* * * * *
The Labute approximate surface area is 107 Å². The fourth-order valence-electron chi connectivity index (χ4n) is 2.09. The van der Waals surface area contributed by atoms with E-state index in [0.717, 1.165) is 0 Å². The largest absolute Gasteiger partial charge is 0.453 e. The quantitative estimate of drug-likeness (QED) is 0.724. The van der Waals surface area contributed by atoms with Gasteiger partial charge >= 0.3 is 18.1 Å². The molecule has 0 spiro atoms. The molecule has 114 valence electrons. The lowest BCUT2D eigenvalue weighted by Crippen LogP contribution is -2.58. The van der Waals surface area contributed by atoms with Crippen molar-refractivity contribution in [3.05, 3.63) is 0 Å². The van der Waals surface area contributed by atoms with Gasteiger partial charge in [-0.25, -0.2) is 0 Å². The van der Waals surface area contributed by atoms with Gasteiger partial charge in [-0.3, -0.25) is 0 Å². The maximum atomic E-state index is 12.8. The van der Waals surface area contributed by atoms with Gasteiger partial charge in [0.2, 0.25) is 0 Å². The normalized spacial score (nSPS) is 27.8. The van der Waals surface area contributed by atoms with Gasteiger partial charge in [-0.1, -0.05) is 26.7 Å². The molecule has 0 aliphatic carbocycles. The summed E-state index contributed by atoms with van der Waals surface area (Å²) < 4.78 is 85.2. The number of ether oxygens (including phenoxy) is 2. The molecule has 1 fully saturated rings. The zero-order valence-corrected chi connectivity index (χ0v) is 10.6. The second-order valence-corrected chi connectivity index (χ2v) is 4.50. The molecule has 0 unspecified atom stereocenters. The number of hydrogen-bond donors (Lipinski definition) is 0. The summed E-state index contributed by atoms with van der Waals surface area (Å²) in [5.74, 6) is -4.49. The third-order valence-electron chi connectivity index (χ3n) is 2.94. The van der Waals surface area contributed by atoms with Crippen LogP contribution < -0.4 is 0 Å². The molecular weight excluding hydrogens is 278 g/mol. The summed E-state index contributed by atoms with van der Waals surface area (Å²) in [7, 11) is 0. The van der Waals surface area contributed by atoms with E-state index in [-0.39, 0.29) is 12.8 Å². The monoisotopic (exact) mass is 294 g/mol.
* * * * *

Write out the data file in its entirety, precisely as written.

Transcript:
The Labute approximate surface area is 107 Å². The fourth-order valence-electron chi connectivity index (χ4n) is 2.09. The van der Waals surface area contributed by atoms with E-state index in [0.717, 1.165) is 0 Å². The largest absolute Gasteiger partial charge is 0.453 e. The quantitative estimate of drug-likeness (QED) is 0.724. The van der Waals surface area contributed by atoms with Gasteiger partial charge >= 0.3 is 18.1 Å². The molecule has 0 spiro atoms. The molecule has 114 valence electrons. The lowest BCUT2D eigenvalue weighted by Crippen LogP contribution is -2.58. The van der Waals surface area contributed by atoms with Crippen molar-refractivity contribution in [3.05, 3.63) is 0 Å². The van der Waals surface area contributed by atoms with Gasteiger partial charge in [-0.25, -0.2) is 0 Å². The van der Waals surface area contributed by atoms with Gasteiger partial charge in [-0.3, -0.25) is 0 Å². The maximum atomic E-state index is 12.8. The van der Waals surface area contributed by atoms with Gasteiger partial charge in [0.2, 0.25) is 0 Å². The normalized spacial score (nSPS) is 27.8. The van der Waals surface area contributed by atoms with Gasteiger partial charge in [-0.1, -0.05) is 26.7 Å². The molecule has 0 aliphatic carbocycles. The summed E-state index contributed by atoms with van der Waals surface area (Å²) < 4.78 is 85.2. The number of ether oxygens (including phenoxy) is 2. The molecule has 1 fully saturated rings. The zero-order valence-corrected chi connectivity index (χ0v) is 10.6. The second-order valence-corrected chi connectivity index (χ2v) is 4.50. The molecule has 0 unspecified atom stereocenters. The number of hydrogen-bond donors (Lipinski definition) is 0. The summed E-state index contributed by atoms with van der Waals surface area (Å²) in [5.74, 6) is -4.49. The third-order valence-electron chi connectivity index (χ3n) is 2.94. The van der Waals surface area contributed by atoms with Crippen LogP contribution < -0.4 is 0 Å². The molecular weight excluding hydrogens is 278 g/mol. The summed E-state index contributed by atoms with van der Waals surface area (Å²) in [7, 11) is 0. The van der Waals surface area contributed by atoms with E-state index in [-0.39, 0.29) is 12.8 Å². The monoisotopic (exact) mass is 294 g/mol.